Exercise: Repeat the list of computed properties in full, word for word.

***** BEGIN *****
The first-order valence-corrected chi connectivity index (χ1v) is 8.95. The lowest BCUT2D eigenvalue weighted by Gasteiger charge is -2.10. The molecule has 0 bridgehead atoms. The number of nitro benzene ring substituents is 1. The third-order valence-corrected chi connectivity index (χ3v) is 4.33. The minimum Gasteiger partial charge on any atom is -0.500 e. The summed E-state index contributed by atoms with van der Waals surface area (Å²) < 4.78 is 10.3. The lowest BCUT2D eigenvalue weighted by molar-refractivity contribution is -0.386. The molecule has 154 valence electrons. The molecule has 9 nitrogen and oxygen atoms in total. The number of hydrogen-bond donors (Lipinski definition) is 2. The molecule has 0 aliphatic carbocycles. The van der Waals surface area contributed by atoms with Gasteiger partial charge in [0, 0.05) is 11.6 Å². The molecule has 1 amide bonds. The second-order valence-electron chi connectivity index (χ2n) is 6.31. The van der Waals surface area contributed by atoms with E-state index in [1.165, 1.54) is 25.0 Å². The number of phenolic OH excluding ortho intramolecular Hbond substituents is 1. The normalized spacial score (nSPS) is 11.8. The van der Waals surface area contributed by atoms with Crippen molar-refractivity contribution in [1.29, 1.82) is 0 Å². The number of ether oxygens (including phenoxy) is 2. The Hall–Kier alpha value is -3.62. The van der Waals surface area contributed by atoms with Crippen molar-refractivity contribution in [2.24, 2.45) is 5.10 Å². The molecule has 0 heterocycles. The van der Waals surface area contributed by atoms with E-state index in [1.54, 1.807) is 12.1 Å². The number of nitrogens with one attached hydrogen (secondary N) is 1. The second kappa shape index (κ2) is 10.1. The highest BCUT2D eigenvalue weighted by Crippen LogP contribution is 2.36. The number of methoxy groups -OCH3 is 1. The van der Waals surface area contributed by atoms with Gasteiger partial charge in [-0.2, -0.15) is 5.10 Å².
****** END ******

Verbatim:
The first-order valence-corrected chi connectivity index (χ1v) is 8.95. The lowest BCUT2D eigenvalue weighted by Gasteiger charge is -2.10. The molecule has 0 bridgehead atoms. The number of nitro benzene ring substituents is 1. The third-order valence-corrected chi connectivity index (χ3v) is 4.33. The minimum Gasteiger partial charge on any atom is -0.500 e. The summed E-state index contributed by atoms with van der Waals surface area (Å²) < 4.78 is 10.3. The lowest BCUT2D eigenvalue weighted by molar-refractivity contribution is -0.386. The molecule has 154 valence electrons. The molecule has 9 nitrogen and oxygen atoms in total. The number of hydrogen-bond donors (Lipinski definition) is 2. The molecule has 0 aliphatic carbocycles. The van der Waals surface area contributed by atoms with Gasteiger partial charge in [0, 0.05) is 11.6 Å². The molecule has 1 amide bonds. The second-order valence-electron chi connectivity index (χ2n) is 6.31. The van der Waals surface area contributed by atoms with E-state index in [1.165, 1.54) is 25.0 Å². The number of phenolic OH excluding ortho intramolecular Hbond substituents is 1. The normalized spacial score (nSPS) is 11.8. The van der Waals surface area contributed by atoms with Crippen molar-refractivity contribution in [1.29, 1.82) is 0 Å². The number of ether oxygens (including phenoxy) is 2. The Hall–Kier alpha value is -3.62. The van der Waals surface area contributed by atoms with Crippen molar-refractivity contribution in [2.24, 2.45) is 5.10 Å². The molecule has 0 heterocycles. The van der Waals surface area contributed by atoms with E-state index in [1.54, 1.807) is 12.1 Å². The number of nitrogens with one attached hydrogen (secondary N) is 1. The second kappa shape index (κ2) is 10.1. The highest BCUT2D eigenvalue weighted by Crippen LogP contribution is 2.36. The number of methoxy groups -OCH3 is 1. The van der Waals surface area contributed by atoms with Gasteiger partial charge in [-0.2, -0.15) is 5.10 Å².